To the Editor:The letter published on March 20, 2018, titled “Health registry bills should be permanently put to rest,” contained a number of important inaccuracies.Most significantly, …
To the Editor:
The letter published on March 20, 2018, titled “Health registry bills should be permanently put to rest,” contained a number of important inaccuracies.
Most significantly, the proposed legislation in question would not grant the Rhode Island Department of Health unrestricted access to information about people’s medications, medical procedures, pregnancies, counseling services, mental health, and other medical choices, as was stated. The legislation would (HB 7882 and SB 2530) only allow for the creation of a registry with information about adult immunizations. No other medical information would be collected. No one’s Social Security number would be collected, as was claimed in the letter.
While Rhode Island already has a childhood immunization registry, we are one of the last two states without an adult immunization registry. Our childhood immunization registry has helped Rhode Island have the best childhood immunization rate in the nation, and an adult registry would be as beneficial for Rhode Island. It would help us manage and respond to dangerous infectious diseases. Adult immunization registries also prevent unnecessary healthcare costs by making it less likely that a patient receives the same immunization multiple times.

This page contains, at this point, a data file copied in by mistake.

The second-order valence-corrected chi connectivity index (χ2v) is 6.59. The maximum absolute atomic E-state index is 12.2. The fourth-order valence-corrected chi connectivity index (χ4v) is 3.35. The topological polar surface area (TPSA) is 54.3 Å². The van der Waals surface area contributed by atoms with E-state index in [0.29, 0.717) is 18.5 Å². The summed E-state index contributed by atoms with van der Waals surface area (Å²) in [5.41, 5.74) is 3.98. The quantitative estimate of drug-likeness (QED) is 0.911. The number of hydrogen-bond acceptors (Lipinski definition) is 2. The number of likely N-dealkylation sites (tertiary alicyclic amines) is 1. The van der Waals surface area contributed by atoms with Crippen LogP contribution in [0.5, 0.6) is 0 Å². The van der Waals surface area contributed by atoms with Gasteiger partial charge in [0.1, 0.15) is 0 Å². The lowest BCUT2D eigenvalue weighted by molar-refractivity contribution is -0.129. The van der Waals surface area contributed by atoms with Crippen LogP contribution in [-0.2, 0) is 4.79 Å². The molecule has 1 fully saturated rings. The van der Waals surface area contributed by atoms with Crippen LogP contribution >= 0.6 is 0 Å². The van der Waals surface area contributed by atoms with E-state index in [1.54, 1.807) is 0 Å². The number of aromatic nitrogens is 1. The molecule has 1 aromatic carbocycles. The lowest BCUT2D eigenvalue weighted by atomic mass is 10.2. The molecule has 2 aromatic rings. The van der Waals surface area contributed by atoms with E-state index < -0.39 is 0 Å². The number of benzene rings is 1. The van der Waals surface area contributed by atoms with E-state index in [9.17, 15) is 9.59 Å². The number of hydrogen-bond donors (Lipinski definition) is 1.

Adult patients often receive care in many settings, such as pharmacies, doctors’ offices, urgent care facilities, emergency rooms, and senior centers. Adult immunization registries make it easier for all of these healthcare providers to know which vaccines are provided when and where. The aim of an adult immunization registry in Rhode Island would be to create a more coordinated, effective healthcare system, and to help keep Rhode Island adults healthy and safe.
Public Information Officer
Rhode Island Department of Health